Pinirampus pirinampu is a species of catfish (order Siluriformes) of the family Pimelodidae. P. pirinampu is also known as the flatwhiskered catfish.
This species was first described as Pimelodus barbancho
; however, this is considered a nomen oblitum
. It was then described as Pimelodus pirinampu
in 1829. In 1858, the genus Pinirampus
was described for this species, in which it is usually classified as the only species. However, P. argentinus
has been considered a part of this genus.
has a wide range in Brazil
. This species is found in the Amazon
, and Paraná
may reach a length of 60–75 centimetres
) and an average weight of 3–5 kilograms
). This species has a maximum published weight of 7,680 kg (16,930 lb). These fish reach sexual maturity
at just under 60 cm (24 in) in length.
occurs in schools. These catfish feed on benthic
animals; they are nonspecialist feeders preying upon fish such as Iheringichthys labrosus
and piranha Serrasalmus sp.
. In the Amazon basin, these fish are preyed upon by Zungaro zungaro
. These fish are known from temperatures ranging from 24 to 29 °C
(75 to 84 °F
range of 5 to 9, and an alkalinity
range of 42 to 142 mEq/L.
P. pirinampu is a species of migratory catfish. These fish gather in schools in the dry season to swim upstream to the headwaters, where they spawn at the onset of the rainy season in February. After spawning, the adults and juveniles drift downstream, reaching flooded areas or reservoirs used as foraging, growth sites and shelter against predation.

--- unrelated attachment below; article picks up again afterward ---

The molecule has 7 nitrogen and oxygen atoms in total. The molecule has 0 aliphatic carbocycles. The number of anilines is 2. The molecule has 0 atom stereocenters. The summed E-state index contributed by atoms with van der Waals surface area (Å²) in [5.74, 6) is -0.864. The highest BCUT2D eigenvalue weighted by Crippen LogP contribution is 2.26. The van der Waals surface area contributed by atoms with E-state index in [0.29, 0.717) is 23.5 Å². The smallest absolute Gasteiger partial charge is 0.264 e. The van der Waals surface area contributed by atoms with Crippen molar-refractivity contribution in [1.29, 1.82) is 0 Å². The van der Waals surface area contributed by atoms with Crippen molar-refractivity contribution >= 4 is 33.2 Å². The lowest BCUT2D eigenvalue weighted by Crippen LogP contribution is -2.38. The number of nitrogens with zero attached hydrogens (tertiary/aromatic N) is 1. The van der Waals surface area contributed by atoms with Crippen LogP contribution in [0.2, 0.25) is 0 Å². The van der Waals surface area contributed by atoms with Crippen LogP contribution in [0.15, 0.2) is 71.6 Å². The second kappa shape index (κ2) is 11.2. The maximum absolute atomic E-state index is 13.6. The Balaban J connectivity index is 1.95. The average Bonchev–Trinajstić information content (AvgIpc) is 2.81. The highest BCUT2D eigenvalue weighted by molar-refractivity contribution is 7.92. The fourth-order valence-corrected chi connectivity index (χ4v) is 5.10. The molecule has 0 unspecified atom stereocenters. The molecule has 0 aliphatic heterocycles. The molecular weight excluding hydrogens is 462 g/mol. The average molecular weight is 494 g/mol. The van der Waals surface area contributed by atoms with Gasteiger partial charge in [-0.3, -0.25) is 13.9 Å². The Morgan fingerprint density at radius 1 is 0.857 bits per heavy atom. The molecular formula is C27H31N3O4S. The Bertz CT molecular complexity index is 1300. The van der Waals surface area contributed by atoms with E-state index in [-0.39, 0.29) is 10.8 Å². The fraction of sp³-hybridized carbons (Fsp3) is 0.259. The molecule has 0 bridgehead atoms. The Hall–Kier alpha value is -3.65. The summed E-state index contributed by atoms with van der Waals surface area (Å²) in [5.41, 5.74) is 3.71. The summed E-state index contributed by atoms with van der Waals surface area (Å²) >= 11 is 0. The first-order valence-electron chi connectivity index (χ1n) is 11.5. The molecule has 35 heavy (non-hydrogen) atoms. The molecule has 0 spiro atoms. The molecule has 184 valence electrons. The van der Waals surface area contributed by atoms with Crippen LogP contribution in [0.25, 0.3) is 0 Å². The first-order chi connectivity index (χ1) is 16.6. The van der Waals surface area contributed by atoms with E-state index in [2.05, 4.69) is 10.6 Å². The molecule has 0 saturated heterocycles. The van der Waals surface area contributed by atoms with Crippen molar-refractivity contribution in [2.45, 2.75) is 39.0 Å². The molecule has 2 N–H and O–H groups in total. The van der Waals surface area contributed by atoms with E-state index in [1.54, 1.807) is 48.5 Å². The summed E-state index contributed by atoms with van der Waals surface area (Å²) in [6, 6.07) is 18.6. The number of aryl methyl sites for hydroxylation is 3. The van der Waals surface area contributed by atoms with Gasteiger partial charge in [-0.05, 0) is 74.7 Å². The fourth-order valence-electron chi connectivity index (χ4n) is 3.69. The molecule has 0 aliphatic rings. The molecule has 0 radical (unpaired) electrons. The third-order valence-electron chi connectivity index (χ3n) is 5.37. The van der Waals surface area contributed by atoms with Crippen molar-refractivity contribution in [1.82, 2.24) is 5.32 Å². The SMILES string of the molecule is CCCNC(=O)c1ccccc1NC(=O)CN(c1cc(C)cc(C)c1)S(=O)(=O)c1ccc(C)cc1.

Relationship to humans
is important for the fishery
yield in Amazonas
, Mato Grosso
, Mato Grosso do Sul
, and Roraima
states. This species is included in the fishery statistics on the Paraguay River
basin. Brazil’s Mato Grosso do Sul state government has adopted the criterion of 60 cm (24 in) TL
minimum capture size for P. pirinampu
. P. pirinampu
is an attractive fish for both leisure and professional sport fishers
due to its tasteful meat and its fighting behavior.
This species is one of the top ten dominant species in professional landings in the Itaipu reservoir of the Paraná river, where it is captured with longlines and castnets in the upper half of the reservoir. This species is also among the most important fishery resources in the Jupiá reservoir in the Upper Paraná river and the Águas Vermelhas reservoir in the Grande River.